You might at least have got the name right - It was Princess Diana, not Diane, and comments such as "money is being allowed to buy revenge" are just silly.
The whole point of an inquest is precisely because the deceased cannot have their say, it's an inquiry into the manner of a person's death. An inquest must be held in each case where a death was violent or unnatural, sudden and of unknown cause, or if the deceased died in prison, or in police custody.
In this case the inquest is not a perversion of the course (not 'cause') of justice. The relatives and friends of the deceased have no say in whether an inquest takes place, it's the law, and the coroner's decisions are made in the light of what the witnesses say under examination. People can be compelled to give evidence at an inquest, but their testimony is subject to what's called the priviledge against self-incrimination.
There have certainly been criticisms of the rules under which coroner's inquests are conducted, and there's a body of opinion that says coroners should have much wider powers, that relatives of bereaved people should be allowed to make a greater contribution to proceedings, and that there should be full-time coroners. A draft bill incorporating these reforms (and others)was published in 2006.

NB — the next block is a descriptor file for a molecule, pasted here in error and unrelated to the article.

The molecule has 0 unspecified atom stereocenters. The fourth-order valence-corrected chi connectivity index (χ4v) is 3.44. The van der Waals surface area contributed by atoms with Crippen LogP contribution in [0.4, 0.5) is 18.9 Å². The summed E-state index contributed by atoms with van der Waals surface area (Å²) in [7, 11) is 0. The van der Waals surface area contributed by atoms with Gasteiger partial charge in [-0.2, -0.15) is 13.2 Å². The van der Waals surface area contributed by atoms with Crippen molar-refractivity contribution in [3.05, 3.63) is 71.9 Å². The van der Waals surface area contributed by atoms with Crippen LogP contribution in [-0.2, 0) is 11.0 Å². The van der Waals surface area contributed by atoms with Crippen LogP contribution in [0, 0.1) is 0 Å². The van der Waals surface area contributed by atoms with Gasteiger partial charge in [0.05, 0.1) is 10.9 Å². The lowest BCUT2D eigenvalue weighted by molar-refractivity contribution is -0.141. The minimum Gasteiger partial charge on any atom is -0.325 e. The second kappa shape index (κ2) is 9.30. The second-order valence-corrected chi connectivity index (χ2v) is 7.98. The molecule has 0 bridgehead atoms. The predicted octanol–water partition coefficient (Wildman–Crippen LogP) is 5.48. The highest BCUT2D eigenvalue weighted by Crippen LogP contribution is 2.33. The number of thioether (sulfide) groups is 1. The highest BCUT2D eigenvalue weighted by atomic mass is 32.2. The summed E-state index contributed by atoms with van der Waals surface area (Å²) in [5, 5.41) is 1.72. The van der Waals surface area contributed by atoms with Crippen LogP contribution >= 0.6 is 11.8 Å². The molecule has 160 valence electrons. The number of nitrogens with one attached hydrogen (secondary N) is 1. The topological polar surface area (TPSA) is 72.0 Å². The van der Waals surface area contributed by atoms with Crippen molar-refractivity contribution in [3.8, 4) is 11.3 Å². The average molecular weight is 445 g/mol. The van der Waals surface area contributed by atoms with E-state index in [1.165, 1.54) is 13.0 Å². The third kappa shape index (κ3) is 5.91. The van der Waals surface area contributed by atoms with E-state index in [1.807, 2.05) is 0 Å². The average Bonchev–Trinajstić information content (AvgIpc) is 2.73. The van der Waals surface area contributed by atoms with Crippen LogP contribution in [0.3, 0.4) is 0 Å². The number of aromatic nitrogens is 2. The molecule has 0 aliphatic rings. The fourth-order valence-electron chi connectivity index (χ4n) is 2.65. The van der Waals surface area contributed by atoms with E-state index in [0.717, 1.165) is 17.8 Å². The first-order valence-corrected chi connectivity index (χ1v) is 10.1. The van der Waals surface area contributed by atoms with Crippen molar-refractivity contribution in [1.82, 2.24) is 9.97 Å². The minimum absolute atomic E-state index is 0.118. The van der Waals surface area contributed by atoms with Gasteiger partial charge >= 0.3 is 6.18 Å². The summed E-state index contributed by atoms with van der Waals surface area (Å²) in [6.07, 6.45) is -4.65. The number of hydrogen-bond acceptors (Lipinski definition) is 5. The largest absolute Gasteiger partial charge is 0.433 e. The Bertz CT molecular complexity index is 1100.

None of that means that inquests conducted under the current system are perverting the course of justice - inquests are not about justice in that sense, nobody is accused of anything and on trial. There's a jury in this case, but most inquests don't have one, and a coroner is only required to appoint one in certain circumstances.